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Florida sees spike in COVID cases as hospitalizations rise

A health care worker tests people for COVID-19 at a drive-up testing center at Tropical Park, Wednesday, Dec. 29, 2021, in Miami. (AP Photo/Rebecca Blackwell) (Rebecca Blackwell, Copyright 2021 The Associated Press. All rights reserved.)

MIAMI – Florida is seeing a sharp rise in coronavirus infections as the omicron variant rages through the state.

The U.S. Centers for Disease Control and Prevention has reported more than 58,000 new cases for Wednesday and revised its tallies to add thousands of cases to the daily counts of previous days, setting new pandemic records.

The new CDC estimate raises the 7-day average in Florida to more than 36,400 new cases. The number was at around 26,600 at the peak of the summer surge in August, which was fueled by the delta variant.

In Miami-Dade County, where cases have been concentrated, one out four people is testing positive for the virus.

Because of the surge, Miami-Dade County Public Schools said that, starting Monday, all employees, volunteers and visitors will be required to wear face coverings at schools and facilities, and students will be strongly encouraged to wear them. Gov. Ron DeSantis signed into law in November a measure that prevents school districts from imposing mask mandates for students. Face coverings also will be required for spectators at all school sporting events under the policy announced by Miami-Dade County Public Schools on Thursday.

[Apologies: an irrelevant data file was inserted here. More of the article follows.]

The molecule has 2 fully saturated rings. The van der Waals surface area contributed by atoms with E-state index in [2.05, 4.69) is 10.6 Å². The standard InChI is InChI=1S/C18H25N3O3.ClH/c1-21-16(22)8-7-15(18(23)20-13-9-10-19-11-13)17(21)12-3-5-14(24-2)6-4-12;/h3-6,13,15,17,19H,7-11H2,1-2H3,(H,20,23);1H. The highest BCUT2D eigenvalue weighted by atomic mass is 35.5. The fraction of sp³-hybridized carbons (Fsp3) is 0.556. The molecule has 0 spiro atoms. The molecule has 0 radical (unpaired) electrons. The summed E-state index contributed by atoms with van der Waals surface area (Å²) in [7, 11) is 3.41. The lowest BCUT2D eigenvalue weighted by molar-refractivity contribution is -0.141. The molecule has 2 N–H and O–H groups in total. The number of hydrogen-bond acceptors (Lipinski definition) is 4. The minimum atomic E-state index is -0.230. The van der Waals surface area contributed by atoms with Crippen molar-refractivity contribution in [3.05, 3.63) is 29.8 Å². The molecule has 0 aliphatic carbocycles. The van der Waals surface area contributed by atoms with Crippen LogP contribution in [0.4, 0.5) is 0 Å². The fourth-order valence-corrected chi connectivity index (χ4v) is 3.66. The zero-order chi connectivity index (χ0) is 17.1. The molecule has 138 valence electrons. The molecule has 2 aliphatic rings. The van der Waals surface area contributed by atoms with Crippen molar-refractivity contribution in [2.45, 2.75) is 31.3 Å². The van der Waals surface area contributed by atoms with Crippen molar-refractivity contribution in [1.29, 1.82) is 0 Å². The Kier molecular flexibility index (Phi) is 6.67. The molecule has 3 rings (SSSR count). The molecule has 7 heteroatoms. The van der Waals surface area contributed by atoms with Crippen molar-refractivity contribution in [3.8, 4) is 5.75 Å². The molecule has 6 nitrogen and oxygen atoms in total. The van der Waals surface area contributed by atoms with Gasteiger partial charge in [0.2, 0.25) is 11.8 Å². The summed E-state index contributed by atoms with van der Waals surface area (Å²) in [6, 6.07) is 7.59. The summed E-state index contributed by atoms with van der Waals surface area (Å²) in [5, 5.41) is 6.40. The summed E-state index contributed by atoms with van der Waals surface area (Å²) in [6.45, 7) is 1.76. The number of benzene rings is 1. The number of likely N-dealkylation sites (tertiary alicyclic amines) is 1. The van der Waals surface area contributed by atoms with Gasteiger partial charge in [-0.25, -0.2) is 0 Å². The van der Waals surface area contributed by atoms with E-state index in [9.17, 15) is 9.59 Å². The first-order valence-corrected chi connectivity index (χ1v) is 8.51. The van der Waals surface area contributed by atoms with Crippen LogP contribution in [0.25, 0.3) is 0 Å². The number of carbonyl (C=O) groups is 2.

In Fort Myers, along the southwest coast, the School District of Lee County said starting Monday it will implement COVID-19 protocols because of the high levels of transmission. Those protocols include physical distancing markers, canceling all field trips, no use of hallway lockers and a strong recommendation that everyone where face masks.

The U.S. Health and Human Services Department says Florida hospitals were treating about 4,000 COVID-19 patients on Thursday, compared to 3,400 the previous day. Those numbers are still well below the 17,000 hospitalized patients seen during the summer.

The Florida Hospital Association said on Wednesday that hospitals are facing “the strain of workforce challenges."

“ERs are being put under increased pressure to provide care,” the group posted on Twitter.